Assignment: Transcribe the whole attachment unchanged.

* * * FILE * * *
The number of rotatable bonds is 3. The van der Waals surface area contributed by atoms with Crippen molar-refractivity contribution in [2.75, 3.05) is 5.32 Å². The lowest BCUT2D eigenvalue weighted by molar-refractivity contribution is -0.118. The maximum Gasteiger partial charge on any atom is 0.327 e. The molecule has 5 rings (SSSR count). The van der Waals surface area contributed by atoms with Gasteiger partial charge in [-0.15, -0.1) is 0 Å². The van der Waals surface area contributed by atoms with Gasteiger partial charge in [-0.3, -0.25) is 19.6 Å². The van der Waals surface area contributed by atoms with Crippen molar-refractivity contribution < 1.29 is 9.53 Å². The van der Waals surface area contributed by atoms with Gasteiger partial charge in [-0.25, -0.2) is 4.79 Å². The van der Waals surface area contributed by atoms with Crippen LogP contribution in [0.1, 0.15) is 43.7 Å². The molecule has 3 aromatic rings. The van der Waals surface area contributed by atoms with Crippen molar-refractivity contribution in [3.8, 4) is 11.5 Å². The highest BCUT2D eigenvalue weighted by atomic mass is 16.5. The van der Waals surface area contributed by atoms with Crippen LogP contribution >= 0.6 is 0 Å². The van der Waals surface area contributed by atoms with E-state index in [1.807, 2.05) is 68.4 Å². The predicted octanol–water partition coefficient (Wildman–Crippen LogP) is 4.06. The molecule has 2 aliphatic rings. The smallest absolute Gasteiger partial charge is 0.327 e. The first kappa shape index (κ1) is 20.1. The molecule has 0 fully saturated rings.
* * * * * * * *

The number of rotatable bonds is 3. The van der Waals surface area contributed by atoms with Crippen molar-refractivity contribution in [2.75, 3.05) is 5.32 Å². The lowest BCUT2D eigenvalue weighted by molar-refractivity contribution is -0.118. The maximum Gasteiger partial charge on any atom is 0.327 e. The molecule has 5 rings (SSSR count). The van der Waals surface area contributed by atoms with Gasteiger partial charge in [-0.15, -0.1) is 0 Å². The van der Waals surface area contributed by atoms with Gasteiger partial charge in [-0.3, -0.25) is 19.6 Å². The van der Waals surface area contributed by atoms with Crippen molar-refractivity contribution < 1.29 is 9.53 Å². The van der Waals surface area contributed by atoms with Gasteiger partial charge in [-0.25, -0.2) is 4.79 Å². The van der Waals surface area contributed by atoms with Crippen LogP contribution in [0.1, 0.15) is 43.7 Å². The molecule has 3 aromatic rings. The van der Waals surface area contributed by atoms with Crippen molar-refractivity contribution in [3.8, 4) is 11.5 Å². The highest BCUT2D eigenvalue weighted by atomic mass is 16.5. The van der Waals surface area contributed by atoms with Crippen LogP contribution >= 0.6 is 0 Å². The van der Waals surface area contributed by atoms with E-state index in [1.807, 2.05) is 68.4 Å². The predicted octanol–water partition coefficient (Wildman–Crippen LogP) is 4.06. The molecule has 2 aliphatic rings. The smallest absolute Gasteiger partial charge is 0.327 e. The first kappa shape index (κ1) is 20.1. The molecule has 0 fully saturated rings.